and not something that the
campus really needs, then cut
it from the budget. Few stu-
dent groups have secretaries,
and fewer still have their
salary paid by mandatory stu-
dent fees. With two hours of
work per week per represen-
tative at the MSA front desk,
there would be at least an
additional $30,000 available
for student group funding.
(As an added bonus, the per-
son at the MSA front desk
might intermittently know
something about where, who
and what was going on in the
office, far superior to the cur-
rent secretarial staff.)
There is no other student
group on campus with an
automaticannual income of
$200,000. That MSA does
nothing to support itself with
this kind of gift from the stu-
dent body is inexcusable.
That MSA would demand
more money from the student
body without first fixing the
egregious waste in its own
budget is insulting. That the
15 percent of the student
body who voted would gave
it to you is incomprehensible
and embarrassing.
Please, make MSA some-
thing other than an embar-
rassment to the student body.
CHRISTOPHER DWAN
UNIVERSITY ALUMNUS
Stop moving
and removing
campus trees
TO THE DAILY:
Apparently, the burgeon-
ing University grounds-keep-
ing crew has nothing to do so
they are making things up.
On Thursday, they cut
down the tree that stood
between the Chemistry build-
ing and the Dana Building at
the entrance to the Diag. This
tree caused a problem
because it was in the way of
the sidewalk. This was my
favorite tree precisely
because it was in the way. It
stood in defiance of our
straight concrete sidewalks
that cut through everything.
Poetic description, I real-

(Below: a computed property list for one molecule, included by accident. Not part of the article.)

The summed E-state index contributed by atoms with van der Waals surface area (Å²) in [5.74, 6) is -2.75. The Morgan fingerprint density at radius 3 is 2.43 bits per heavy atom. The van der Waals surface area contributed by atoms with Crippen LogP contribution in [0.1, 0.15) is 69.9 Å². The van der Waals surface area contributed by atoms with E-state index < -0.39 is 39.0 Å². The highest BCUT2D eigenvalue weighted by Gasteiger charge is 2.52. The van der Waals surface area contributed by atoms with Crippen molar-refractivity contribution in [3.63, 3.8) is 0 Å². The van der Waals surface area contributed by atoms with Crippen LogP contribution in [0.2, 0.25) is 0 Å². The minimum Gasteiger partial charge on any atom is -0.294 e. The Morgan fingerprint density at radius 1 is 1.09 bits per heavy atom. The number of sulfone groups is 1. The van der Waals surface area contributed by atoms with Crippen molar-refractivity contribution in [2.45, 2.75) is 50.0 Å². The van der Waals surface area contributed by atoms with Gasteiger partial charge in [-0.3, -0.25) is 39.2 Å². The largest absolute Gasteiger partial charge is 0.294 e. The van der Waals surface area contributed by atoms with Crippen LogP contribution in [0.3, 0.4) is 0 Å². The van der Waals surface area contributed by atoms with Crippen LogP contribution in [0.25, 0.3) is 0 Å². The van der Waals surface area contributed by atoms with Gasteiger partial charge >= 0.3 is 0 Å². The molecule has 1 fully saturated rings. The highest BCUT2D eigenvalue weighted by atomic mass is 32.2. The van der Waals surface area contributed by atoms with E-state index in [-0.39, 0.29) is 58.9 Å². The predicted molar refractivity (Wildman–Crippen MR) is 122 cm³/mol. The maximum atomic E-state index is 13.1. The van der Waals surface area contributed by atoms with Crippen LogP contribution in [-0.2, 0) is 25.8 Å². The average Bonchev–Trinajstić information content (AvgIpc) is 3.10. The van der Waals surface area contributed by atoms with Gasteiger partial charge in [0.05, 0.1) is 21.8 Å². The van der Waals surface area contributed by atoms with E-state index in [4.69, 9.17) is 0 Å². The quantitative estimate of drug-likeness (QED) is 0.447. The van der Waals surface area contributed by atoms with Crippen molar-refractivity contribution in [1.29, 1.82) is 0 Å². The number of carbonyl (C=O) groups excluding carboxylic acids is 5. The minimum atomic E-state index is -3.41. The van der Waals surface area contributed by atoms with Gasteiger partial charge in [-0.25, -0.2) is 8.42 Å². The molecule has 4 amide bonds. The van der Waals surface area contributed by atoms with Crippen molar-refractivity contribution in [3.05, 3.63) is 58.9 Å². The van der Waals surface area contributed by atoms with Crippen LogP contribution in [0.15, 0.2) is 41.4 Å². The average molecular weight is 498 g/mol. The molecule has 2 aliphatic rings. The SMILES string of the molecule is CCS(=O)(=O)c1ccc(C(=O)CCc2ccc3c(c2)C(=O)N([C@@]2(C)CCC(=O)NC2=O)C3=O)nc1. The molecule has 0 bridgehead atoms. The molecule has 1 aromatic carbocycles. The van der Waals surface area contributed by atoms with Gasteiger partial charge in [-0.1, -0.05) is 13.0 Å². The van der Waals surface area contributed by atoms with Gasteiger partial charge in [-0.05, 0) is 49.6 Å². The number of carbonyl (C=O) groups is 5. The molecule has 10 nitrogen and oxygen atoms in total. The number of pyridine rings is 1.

ize, is not a reason for leav-
ing a tree in its place. But
..L. ,..-: A....0 T_ -..,

Mozart, fortuitj
and the things
that will not be
ATENAS, Costa Rica - In 1791,
Mozart's last year, a man in a black
cloak knocked on the door of the
world's greatest composer. The
cloaked man's charge to Mozart:"
write a requiem. Mozart, who at th
point in his turbulent life was not only
starved for cash
but was losing his
health, accepted .
the work.
Unfortunately, the
mysterious nature
of the cloaked
man put Mozart in
quite a frenzy; due
in part to his dete-
riorating health
and his high anxi-$AMUEL
ety, Mozart con- GOODSTEIN
vinced himself GRAND
that the cloaked AIL USION
man had come to
commission Mozart to write a requiem
for his own funeral.
In fact, the cloaked man had not
come to commission a requiem fo
Mozart's funeral - although th
event itself was just around the corner.
Quite the contrary, he had come to
have Mozart write a requiem for his
deceased wife's funeral. He was
dressed in black to hide his personage
so that he could later claim that he
himselfhhad written the requiem to
honor his wife. A simple deal: The
cloaked man gets Mozart to write a
requiem, this stranger claims the
requiem as his own and the poorsarti
gets paid. Seems like a win-win situa-
tion for all.
As history would have it, Mozart
himself died before he could complete